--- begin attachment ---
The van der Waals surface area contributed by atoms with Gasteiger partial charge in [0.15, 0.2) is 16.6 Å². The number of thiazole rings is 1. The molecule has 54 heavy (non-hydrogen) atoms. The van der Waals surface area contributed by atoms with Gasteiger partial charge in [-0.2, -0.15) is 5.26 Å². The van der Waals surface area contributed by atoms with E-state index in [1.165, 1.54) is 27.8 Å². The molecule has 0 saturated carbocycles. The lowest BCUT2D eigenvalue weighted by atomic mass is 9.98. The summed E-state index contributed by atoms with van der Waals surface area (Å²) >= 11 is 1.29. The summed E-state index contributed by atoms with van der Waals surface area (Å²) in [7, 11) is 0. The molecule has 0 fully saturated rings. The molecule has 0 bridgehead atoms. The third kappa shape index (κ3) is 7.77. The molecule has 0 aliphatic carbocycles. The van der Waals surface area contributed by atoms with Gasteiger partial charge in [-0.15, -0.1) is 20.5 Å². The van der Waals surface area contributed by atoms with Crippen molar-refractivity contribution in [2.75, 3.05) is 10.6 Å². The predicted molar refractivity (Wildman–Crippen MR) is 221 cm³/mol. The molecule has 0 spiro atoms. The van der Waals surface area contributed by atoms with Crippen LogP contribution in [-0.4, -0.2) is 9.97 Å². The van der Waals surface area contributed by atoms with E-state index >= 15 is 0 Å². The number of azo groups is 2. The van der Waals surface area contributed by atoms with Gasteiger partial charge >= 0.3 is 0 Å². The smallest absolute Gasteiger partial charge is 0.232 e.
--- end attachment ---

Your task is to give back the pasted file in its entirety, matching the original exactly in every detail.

The van der Waals surface area contributed by atoms with Gasteiger partial charge in [0.15, 0.2) is 16.6 Å². The number of thiazole rings is 1. The molecule has 54 heavy (non-hydrogen) atoms. The van der Waals surface area contributed by atoms with Gasteiger partial charge in [-0.2, -0.15) is 5.26 Å². The van der Waals surface area contributed by atoms with E-state index in [1.165, 1.54) is 27.8 Å². The molecule has 0 saturated carbocycles. The lowest BCUT2D eigenvalue weighted by atomic mass is 9.98. The summed E-state index contributed by atoms with van der Waals surface area (Å²) >= 11 is 1.29. The summed E-state index contributed by atoms with van der Waals surface area (Å²) in [7, 11) is 0. The molecule has 0 fully saturated rings. The molecule has 0 bridgehead atoms. The third kappa shape index (κ3) is 7.77. The molecule has 0 aliphatic carbocycles. The van der Waals surface area contributed by atoms with Gasteiger partial charge in [-0.15, -0.1) is 20.5 Å². The van der Waals surface area contributed by atoms with Crippen molar-refractivity contribution in [2.75, 3.05) is 10.6 Å². The predicted molar refractivity (Wildman–Crippen MR) is 221 cm³/mol. The molecule has 0 spiro atoms. The van der Waals surface area contributed by atoms with Crippen LogP contribution in [-0.4, -0.2) is 9.97 Å². The van der Waals surface area contributed by atoms with E-state index >= 15 is 0 Å². The number of azo groups is 2. The van der Waals surface area contributed by atoms with Gasteiger partial charge >= 0.3 is 0 Å². The smallest absolute Gasteiger partial charge is 0.232 e.